It is reported that tumor immunotherapy has become the fourth largest tumor treatment method after surgery, radiotherapy and chemotherapy. The suppression of the immune system by tumors is an important reason for their evasion of immune system surveillance. Tumor immune checkpoint therapy can “reverse” immunosuppression to a certain extent and achieve better therapeutic effects, but the clinical response is still relatively low. Only about 20% of patients currently benefit from this approach. Therefore, it is necessary to further reveal the tumor immunosuppressive mechanism and find new immunotherapy targets and strategies.
Cancer patients often suffer from mental or emotional stress such as depression, fear, and anxiety, and epidemiological studies have found that long-term depression and stress can accelerate the development of tumors and weaken the effect of tumor immunotherapy, indicating that the nervous system and its mediated stress response It plays an important role in tumor growth and immune regulation.
In this study, the researchers investigated the role of neural stress-sensing centers in tumor immunity by constructing different tumor models, and found that hypothalamic neurons in tumor-bearing mice were activated, and the serum concentration of the pituitary hormone α-MSH was significantly increased . Further studies have found that α-MSH produced by the pituitary can promote the production of myeloid hematopoietic and immunosuppressive myeloid cells through its receptor MC5R, thereby promoting tumor growth. Blocking MC5R with an inhibitor can inhibit tumor growth, and the inhibitor can work synergistically with immune checkpoint drugs. Using clinical specimens, the researchers found that serum α-MSH concentrations in patients with non-small cell lung cancer and malignant head and neck cancer were significantly elevated and positively correlated with the proportion of myeloid immunosuppressive cells in peripheral blood.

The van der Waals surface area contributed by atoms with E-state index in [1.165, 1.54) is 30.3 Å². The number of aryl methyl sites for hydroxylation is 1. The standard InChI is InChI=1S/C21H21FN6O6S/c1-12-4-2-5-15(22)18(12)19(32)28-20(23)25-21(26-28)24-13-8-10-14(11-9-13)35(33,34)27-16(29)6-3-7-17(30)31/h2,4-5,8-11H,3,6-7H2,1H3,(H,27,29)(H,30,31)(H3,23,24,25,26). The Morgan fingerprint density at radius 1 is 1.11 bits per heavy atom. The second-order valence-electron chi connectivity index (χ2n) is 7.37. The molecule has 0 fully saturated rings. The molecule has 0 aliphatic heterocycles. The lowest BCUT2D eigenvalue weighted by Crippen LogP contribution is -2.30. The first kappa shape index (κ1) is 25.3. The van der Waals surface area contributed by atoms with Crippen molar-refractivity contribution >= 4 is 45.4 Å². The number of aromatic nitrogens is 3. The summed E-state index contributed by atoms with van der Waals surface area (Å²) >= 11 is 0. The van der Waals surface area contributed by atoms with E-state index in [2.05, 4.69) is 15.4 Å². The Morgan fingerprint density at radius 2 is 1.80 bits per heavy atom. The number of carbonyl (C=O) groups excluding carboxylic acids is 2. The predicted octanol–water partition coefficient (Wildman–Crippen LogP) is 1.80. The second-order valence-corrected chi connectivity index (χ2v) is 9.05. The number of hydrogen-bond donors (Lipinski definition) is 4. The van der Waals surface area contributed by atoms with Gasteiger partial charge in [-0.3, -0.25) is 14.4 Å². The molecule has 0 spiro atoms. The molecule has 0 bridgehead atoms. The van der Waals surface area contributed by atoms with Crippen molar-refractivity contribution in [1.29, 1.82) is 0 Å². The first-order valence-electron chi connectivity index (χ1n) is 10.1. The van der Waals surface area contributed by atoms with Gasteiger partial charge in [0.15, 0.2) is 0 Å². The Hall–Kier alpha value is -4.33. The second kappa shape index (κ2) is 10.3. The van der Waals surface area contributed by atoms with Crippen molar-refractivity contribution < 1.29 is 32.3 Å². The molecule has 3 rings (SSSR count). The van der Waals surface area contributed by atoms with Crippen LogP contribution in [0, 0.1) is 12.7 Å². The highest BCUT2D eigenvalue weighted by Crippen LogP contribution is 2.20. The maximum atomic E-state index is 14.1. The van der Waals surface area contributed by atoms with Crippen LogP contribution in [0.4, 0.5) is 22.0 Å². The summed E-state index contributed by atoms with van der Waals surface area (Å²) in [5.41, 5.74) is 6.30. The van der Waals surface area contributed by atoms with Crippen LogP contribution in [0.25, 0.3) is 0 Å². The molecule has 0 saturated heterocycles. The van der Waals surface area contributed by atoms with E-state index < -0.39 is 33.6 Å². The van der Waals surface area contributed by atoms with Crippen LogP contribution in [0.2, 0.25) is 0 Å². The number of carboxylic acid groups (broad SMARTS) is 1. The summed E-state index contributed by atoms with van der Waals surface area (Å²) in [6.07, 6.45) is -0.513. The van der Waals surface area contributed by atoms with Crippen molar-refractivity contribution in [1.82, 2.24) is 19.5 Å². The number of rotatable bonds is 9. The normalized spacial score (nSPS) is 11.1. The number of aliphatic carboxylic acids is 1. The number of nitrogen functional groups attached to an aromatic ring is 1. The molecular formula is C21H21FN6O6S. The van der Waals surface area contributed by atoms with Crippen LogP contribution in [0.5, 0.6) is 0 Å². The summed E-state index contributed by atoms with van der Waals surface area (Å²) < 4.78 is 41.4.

The innovation of this study is reflected in three aspects: the discovery of a neuroendocrine pathway that mediates tumor immunosuppression, namely the hypothalamic-pituitary-bone marrow (HPB) axis; the discovery of MC5R as a new stress receptor that senses the hypothalamus – Pituitary signaling to promote myeloid hematopoiesis; MC5R was found to be a potential new target for tumor immunotherapy.
The reviewers considered the work “very interesting”, “highly innovative and clinically relevant” and “could offer potential new avenues for immunotherapy”. Zhou Rongbin said that in the next step, the team will continue to screen and identify new immune receptors that sense damage/stress signals in the body, and reveal their immune and disease mechanisms; therapeutic drugs.